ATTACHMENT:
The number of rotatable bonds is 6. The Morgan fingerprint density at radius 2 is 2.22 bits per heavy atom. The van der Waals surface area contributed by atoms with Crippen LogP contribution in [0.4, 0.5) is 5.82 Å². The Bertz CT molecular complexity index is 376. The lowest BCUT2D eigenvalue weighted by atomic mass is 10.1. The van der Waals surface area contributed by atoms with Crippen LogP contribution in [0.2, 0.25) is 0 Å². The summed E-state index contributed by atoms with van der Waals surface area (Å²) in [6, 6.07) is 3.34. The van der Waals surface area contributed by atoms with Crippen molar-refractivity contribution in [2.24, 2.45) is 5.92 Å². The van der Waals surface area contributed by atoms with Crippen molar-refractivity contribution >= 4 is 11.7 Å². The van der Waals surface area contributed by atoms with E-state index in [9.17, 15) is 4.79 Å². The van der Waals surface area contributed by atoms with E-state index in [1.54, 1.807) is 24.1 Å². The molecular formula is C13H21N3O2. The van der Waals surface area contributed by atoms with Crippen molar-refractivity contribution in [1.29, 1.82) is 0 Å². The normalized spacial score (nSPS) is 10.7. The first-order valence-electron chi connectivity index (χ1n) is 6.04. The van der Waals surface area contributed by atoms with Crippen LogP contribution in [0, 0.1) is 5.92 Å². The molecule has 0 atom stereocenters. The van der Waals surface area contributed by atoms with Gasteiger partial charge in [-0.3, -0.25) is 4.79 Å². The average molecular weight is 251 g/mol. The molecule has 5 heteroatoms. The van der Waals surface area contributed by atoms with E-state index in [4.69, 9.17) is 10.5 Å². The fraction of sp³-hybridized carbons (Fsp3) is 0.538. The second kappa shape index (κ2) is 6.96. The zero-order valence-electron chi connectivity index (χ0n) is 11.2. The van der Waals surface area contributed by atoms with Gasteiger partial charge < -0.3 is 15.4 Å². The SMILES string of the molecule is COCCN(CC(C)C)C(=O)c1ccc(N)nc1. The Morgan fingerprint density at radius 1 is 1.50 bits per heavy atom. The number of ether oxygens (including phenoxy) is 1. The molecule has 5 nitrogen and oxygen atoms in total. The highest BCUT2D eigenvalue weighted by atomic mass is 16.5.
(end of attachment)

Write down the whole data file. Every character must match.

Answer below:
The number of rotatable bonds is 6. The Morgan fingerprint density at radius 2 is 2.22 bits per heavy atom. The van der Waals surface area contributed by atoms with Crippen LogP contribution in [0.4, 0.5) is 5.82 Å². The Bertz CT molecular complexity index is 376. The lowest BCUT2D eigenvalue weighted by atomic mass is 10.1. The van der Waals surface area contributed by atoms with Crippen LogP contribution in [0.2, 0.25) is 0 Å². The summed E-state index contributed by atoms with van der Waals surface area (Å²) in [6, 6.07) is 3.34. The van der Waals surface area contributed by atoms with Crippen molar-refractivity contribution in [2.24, 2.45) is 5.92 Å². The van der Waals surface area contributed by atoms with Crippen molar-refractivity contribution >= 4 is 11.7 Å². The van der Waals surface area contributed by atoms with E-state index in [9.17, 15) is 4.79 Å². The van der Waals surface area contributed by atoms with E-state index in [1.54, 1.807) is 24.1 Å². The molecular formula is C13H21N3O2. The van der Waals surface area contributed by atoms with Crippen molar-refractivity contribution in [1.29, 1.82) is 0 Å². The normalized spacial score (nSPS) is 10.7. The first-order valence-electron chi connectivity index (χ1n) is 6.04. The van der Waals surface area contributed by atoms with Crippen LogP contribution in [0, 0.1) is 5.92 Å². The molecule has 0 atom stereocenters. The van der Waals surface area contributed by atoms with Gasteiger partial charge in [-0.3, -0.25) is 4.79 Å². The average molecular weight is 251 g/mol. The molecule has 5 heteroatoms. The van der Waals surface area contributed by atoms with E-state index in [4.69, 9.17) is 10.5 Å². The fraction of sp³-hybridized carbons (Fsp3) is 0.538. The second kappa shape index (κ2) is 6.96. The zero-order valence-electron chi connectivity index (χ0n) is 11.2. The van der Waals surface area contributed by atoms with Gasteiger partial charge < -0.3 is 15.4 Å². The SMILES string of the molecule is COCCN(CC(C)C)C(=O)c1ccc(N)nc1. The Morgan fingerprint density at radius 1 is 1.50 bits per heavy atom. The number of ether oxygens (including phenoxy) is 1. The molecule has 5 nitrogen and oxygen atoms in total. The highest BCUT2D eigenvalue weighted by atomic mass is 16.5.